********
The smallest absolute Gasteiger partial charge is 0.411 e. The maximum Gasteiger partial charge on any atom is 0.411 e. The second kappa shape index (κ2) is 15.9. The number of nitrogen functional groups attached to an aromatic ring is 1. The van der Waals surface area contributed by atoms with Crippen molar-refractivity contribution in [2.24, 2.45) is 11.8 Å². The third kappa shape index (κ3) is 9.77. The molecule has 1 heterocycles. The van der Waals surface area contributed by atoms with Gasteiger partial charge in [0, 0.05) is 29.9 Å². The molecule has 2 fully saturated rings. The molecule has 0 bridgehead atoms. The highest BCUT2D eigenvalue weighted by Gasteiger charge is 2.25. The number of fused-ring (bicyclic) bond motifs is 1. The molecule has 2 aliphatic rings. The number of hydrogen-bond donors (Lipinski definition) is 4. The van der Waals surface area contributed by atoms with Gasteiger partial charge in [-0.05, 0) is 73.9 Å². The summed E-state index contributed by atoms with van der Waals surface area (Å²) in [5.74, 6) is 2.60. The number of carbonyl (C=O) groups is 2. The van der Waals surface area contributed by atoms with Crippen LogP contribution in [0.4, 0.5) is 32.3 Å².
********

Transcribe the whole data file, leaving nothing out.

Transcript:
The smallest absolute Gasteiger partial charge is 0.411 e. The maximum Gasteiger partial charge on any atom is 0.411 e. The second kappa shape index (κ2) is 15.9. The number of nitrogen functional groups attached to an aromatic ring is 1. The van der Waals surface area contributed by atoms with Crippen molar-refractivity contribution in [2.24, 2.45) is 11.8 Å². The third kappa shape index (κ3) is 9.77. The molecule has 1 heterocycles. The van der Waals surface area contributed by atoms with Gasteiger partial charge in [0, 0.05) is 29.9 Å². The molecule has 2 fully saturated rings. The molecule has 0 bridgehead atoms. The highest BCUT2D eigenvalue weighted by Gasteiger charge is 2.25. The number of fused-ring (bicyclic) bond motifs is 1. The molecule has 2 aliphatic rings. The number of hydrogen-bond donors (Lipinski definition) is 4. The van der Waals surface area contributed by atoms with Gasteiger partial charge in [-0.05, 0) is 73.9 Å². The summed E-state index contributed by atoms with van der Waals surface area (Å²) in [5.74, 6) is 2.60. The number of carbonyl (C=O) groups is 2. The van der Waals surface area contributed by atoms with Crippen LogP contribution in [0.4, 0.5) is 32.3 Å².